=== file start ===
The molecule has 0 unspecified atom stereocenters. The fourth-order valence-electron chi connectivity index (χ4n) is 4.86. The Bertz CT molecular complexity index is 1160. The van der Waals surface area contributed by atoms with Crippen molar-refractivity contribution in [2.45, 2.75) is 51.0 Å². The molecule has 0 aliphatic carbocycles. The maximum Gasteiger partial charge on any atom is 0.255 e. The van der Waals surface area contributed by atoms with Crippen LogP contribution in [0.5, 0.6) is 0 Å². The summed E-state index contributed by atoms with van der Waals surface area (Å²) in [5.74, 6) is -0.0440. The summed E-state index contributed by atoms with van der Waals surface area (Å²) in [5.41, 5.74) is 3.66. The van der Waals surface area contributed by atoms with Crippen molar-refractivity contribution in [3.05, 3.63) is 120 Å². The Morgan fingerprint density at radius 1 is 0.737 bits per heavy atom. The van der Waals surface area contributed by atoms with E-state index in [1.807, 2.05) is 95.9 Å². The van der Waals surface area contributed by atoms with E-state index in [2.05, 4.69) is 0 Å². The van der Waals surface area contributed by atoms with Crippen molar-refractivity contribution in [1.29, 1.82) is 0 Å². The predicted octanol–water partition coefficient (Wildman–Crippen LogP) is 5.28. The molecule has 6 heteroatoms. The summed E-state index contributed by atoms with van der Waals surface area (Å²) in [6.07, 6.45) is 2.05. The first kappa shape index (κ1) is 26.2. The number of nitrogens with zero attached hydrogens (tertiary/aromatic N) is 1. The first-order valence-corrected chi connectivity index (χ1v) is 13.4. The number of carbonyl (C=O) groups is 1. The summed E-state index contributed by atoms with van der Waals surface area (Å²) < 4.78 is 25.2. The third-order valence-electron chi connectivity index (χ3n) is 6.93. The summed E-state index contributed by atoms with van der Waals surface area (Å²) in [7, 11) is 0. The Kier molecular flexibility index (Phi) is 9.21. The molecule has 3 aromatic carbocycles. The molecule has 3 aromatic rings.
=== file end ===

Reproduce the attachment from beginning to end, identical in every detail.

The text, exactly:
The molecule has 0 unspecified atom stereocenters. The fourth-order valence-electron chi connectivity index (χ4n) is 4.86. The Bertz CT molecular complexity index is 1160. The van der Waals surface area contributed by atoms with Crippen molar-refractivity contribution in [2.45, 2.75) is 51.0 Å². The molecule has 0 aliphatic carbocycles. The maximum Gasteiger partial charge on any atom is 0.255 e. The van der Waals surface area contributed by atoms with Crippen LogP contribution in [0.5, 0.6) is 0 Å². The summed E-state index contributed by atoms with van der Waals surface area (Å²) in [5.74, 6) is -0.0440. The summed E-state index contributed by atoms with van der Waals surface area (Å²) in [5.41, 5.74) is 3.66. The van der Waals surface area contributed by atoms with Crippen molar-refractivity contribution in [3.05, 3.63) is 120 Å². The Morgan fingerprint density at radius 1 is 0.737 bits per heavy atom. The van der Waals surface area contributed by atoms with E-state index in [1.807, 2.05) is 95.9 Å². The van der Waals surface area contributed by atoms with E-state index in [2.05, 4.69) is 0 Å². The van der Waals surface area contributed by atoms with Crippen molar-refractivity contribution in [1.29, 1.82) is 0 Å². The predicted octanol–water partition coefficient (Wildman–Crippen LogP) is 5.28. The molecule has 6 heteroatoms. The summed E-state index contributed by atoms with van der Waals surface area (Å²) in [6.07, 6.45) is 2.05. The first kappa shape index (κ1) is 26.2. The number of nitrogens with zero attached hydrogens (tertiary/aromatic N) is 1. The first-order valence-corrected chi connectivity index (χ1v) is 13.4. The number of carbonyl (C=O) groups is 1. The summed E-state index contributed by atoms with van der Waals surface area (Å²) < 4.78 is 25.2. The third-order valence-electron chi connectivity index (χ3n) is 6.93. The summed E-state index contributed by atoms with van der Waals surface area (Å²) in [7, 11) is 0. The Kier molecular flexibility index (Phi) is 9.21. The molecule has 3 aromatic carbocycles. The molecule has 3 aromatic rings.